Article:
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The NBO program performs the analysis of a many-electron molecular wavefunction in terms of localized electron-pair bonding units. For licensing reasons it is available for use only for members of the AG Molecular Chemistry of Prof. T. Müller.

In the following the basic usage of NBO6 on the local HPC cluster is explained. There is also an extensive documentation available on how to use NBO6 in general. Pleas note, that examples in this documentation may need to be adapted to the HPC cluster as explained below.

Using NBO as a stand-alone tool

The first thing that needs to be done is, as usual, to load the necessary modules:

module load gcc/4.8.1 nbo/6.0

In order to use NBO as standalone you need an input file. An example can be obtained with this command (module must be loaded):

cp $NBO6DIR/ch3nh2.47 .

This will copy the example input file to your current directory. The example can be run on the login host (as it runs less than a second) with the command:

gennbo ch3nh2

After that, a file named ch4nh2.nbo should appear and it contains the output of the NBO analysis. Larger problems should of course use the job submission of the SGE as usual. A complete job script could look like this:


### the following lines are used by SGE to determine your job requirements
### you may want to modify the requested resources, e.g. h_vmem or h_rt,
### if you need more memory or run time (respectively)
#$ -S /bin/bash
#$ -cwd
#$ -l h_rt=1:00:0
#$ -l h_vmem=1500M
#$ -l h_fsize=10G
#$ -N NBO6
#$ -j n

### maybe useful to receive emails when a job begins (b) and has finished (e)
### (to activate change email address and remove extra # in the next 2 lines)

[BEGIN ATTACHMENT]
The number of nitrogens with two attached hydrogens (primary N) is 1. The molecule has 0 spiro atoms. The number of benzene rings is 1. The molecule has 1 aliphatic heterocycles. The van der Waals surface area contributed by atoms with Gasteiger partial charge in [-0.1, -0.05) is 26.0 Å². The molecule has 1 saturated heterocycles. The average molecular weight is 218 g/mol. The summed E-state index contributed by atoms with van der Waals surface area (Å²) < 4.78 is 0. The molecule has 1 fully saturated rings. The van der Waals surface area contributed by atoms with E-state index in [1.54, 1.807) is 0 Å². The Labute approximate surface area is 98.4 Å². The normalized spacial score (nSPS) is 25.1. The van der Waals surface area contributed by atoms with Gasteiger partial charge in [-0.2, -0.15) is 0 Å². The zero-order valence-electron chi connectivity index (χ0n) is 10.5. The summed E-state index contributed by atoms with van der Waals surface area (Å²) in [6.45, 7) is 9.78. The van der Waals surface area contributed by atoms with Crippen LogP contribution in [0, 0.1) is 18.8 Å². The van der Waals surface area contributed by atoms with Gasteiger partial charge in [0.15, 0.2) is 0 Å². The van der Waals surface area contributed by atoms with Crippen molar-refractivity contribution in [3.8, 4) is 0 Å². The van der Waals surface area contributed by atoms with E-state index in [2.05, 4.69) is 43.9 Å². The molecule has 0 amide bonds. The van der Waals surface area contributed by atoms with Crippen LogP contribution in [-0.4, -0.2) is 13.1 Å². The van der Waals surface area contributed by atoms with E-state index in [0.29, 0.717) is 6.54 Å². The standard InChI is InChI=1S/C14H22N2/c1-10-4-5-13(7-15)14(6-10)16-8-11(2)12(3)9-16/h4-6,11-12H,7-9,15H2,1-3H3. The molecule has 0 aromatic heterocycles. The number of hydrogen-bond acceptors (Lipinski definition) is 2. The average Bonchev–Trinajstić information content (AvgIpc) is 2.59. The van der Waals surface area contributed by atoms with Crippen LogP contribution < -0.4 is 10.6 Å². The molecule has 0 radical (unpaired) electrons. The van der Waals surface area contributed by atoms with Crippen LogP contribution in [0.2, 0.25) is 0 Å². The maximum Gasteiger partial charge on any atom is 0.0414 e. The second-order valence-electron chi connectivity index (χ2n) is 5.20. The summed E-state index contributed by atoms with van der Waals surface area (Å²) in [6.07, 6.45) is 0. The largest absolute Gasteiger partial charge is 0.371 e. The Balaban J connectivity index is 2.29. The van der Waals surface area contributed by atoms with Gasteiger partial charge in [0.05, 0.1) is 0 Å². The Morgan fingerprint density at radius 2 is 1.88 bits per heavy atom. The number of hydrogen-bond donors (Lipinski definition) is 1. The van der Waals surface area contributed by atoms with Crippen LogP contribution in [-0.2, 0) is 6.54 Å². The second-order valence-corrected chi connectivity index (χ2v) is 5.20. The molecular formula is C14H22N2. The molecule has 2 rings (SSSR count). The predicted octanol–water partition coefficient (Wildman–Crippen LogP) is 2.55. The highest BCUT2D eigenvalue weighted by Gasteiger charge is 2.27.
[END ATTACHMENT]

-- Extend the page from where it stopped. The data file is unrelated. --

##$ -m be
##$ -M your.name@uni-oldenburg.de

### here the actual job script begins
### you may want to modify this part according to your needs
### the script expect input files in the directory from where you submitted
### the job and any output will appear in that directory as well, however
### some files may not show up until the job has finished
echo Job started on `date`   # put a time stamp in log file

# load module orca
module load gcc/4.8.1 nbo/6.0

# settings (here you need to make your own modifications)
MODEL=ch3nh2     # MODEL is the basename for all files

# run nbo as standalone
gennbo $MODEL

echo Job finished on `date`   # put a time stamp in log file


Note that running NBO by executing the command gennbo will automatically delete any existing previous output file. Be careful when naming your models or input files.

Using NBO together with Gaussian 09

If you are using Gaussian 09 Rev. D.01, NBO can be called from Gaussian by choosing the right options in the input file. An example can be obtained with these commands (not sure if the second one is needed):

cp $NBO6DIR/tests/gaussian/ch3nh2.g09 ./ch3nh2.com
cp $NBO6DIR/tests/gaussian/ch3nh2.g09 .

After that you can call Gaussian directly:

g09 ch3nh2

This will create a log file which includes the results from the NBO analysis. Refer the Gaussian 09 documentation for creating a job script for this example (in the job script you would use g09run <input-file> as usual instead of g09). Do not forget to include an extra line to load the modules for NBO 6.0 as explained above.

Users request NBO6 analysis using Gaussian keywords of the following forms:

   pop=nbo6             -- default NBO6 analysis, no $NBO input
   pop=nbo6read         -- NBO6 analysis with $NBO input
   pop=nbo6del          -- NBO6 analysis with deletions
   pop=(nbo6,savenbos)  -- default NBO6 analysis, save NBOs,
      sorted by energy, on the checkpoint file
   pop=(nbo6,savenlmos) -- default NBO6 analysis, save NLMOs on
      the checkpoint file

Note that these keywords are analogous to the pop=nbo, pop=nboread, etc. keywords that are used to run the old NBO 3.1 analysis (Link 607) of G09.

Some Technical Details

By default, the NBO6 distribution is configured to handle up to the following numbers of atoms, basis functions, shells, and exponents:

                   maximum number of atoms =  500
         maximum number of basis functions = 5000
   maximum number of basis function shells = 2000
maximum number of basis function exponents = 5000

NBO6 is also configured to use up to 100 MWords of dynamically allocated memory (~760MB).

Please contact Scientific Computing if these limits are too restrictive for your purposes.